After your children are taken by the social worker, the law requires that you be given the opportunity to go to court and challenge the social worker. This can be a long process.
The social worker has to notify you, within 48 hours of you losing your children, that you have a court date. Some counties use the 72 hour rule, which some appellate courts have upheld, despite what the statute requires.
If you are taken to court after this time, request that your attorney make a motion to dismiss the case for failure to have your first hearing within the required time frame (the 48 hour rule). This issue could become important later.
At this first hearing, you should have hired a competent private attorney to represent you in this matter. If you did not hire an attorney, California law requires that a court-appointed attorney be given to you to represent you in this matter. Just like if there were a criminal case, if you are unable to afford an attorney, one will be appointed to represent you. First, in most counties, you will be required to pay the County back for your court-appointed attorney (s/he is not free); but, this avenue is probably less expensive than hiring your own attorney.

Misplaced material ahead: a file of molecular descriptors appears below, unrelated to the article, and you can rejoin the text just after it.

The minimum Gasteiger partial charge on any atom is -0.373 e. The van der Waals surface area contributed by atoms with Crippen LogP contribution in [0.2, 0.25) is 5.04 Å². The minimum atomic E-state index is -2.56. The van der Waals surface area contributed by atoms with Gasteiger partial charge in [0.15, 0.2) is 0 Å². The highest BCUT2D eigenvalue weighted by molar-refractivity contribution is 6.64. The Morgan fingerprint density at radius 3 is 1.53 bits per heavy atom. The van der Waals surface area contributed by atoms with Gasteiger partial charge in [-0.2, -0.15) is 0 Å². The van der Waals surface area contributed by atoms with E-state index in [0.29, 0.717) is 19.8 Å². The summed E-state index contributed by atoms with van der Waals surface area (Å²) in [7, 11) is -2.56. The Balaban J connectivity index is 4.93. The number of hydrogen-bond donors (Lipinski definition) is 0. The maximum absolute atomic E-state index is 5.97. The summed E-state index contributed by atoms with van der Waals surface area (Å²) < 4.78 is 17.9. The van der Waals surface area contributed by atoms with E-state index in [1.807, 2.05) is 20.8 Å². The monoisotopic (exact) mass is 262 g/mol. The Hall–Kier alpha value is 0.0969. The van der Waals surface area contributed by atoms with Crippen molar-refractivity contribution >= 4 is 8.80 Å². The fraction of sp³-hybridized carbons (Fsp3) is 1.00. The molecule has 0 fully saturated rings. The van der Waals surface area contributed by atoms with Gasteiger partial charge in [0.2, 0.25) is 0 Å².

But like in a criminal case, serious consideration should be given to hiring a competent private attorney. A private attorney may have some advantages over a public defender. But, this decision should be made on a case by case basis.
At this initial hearing, you and your attorney will be given the “discovery” in the case. This generally includes the allegations filed against you, and the supporting documentation, including the California Welfare and Institutions Code (WIC) section 300 petition, the Application for petition, and the Detention Report.
Not all children are recommended to be removed from their parent/s.
But, in cases where this is recommended by the social worker, it is important that you and your attorney review the discovery documents, and try to craft arguments as to why the children should be returned to your custody.
The difficult thing at this hearing, and this hearing only, is that the judge must accept the allegations by the social worker as true. After this hearing, the social worker must prove the case against you.
If you are in disagreement with the judge’s ruling, California law allows you to have a detention rehearing. At this rehearing, you may cross examine the social worker, live and on the stand; and in some cases, the judge may permit you to present some limited evidence on your own.
The most important thing for you to know at this hearing is that you have a right to a speedy trial. If the children are removed from your custody, your trial may be within 15 judicial days; if the children are not removed, your trial may be within 30 judicial days.
The reason this is important is that a lot of juvenile court rooms are extremely busy, and your trial may be scheduled for a date 2 or 3 times past the 15 or 30 day limit.
Now, in some circumstances, this may be beneficial to the parents; sometimes not. But in any event, it is the sort of thing you should know, and you should consider, when scheduling your next dates at the initial hearing.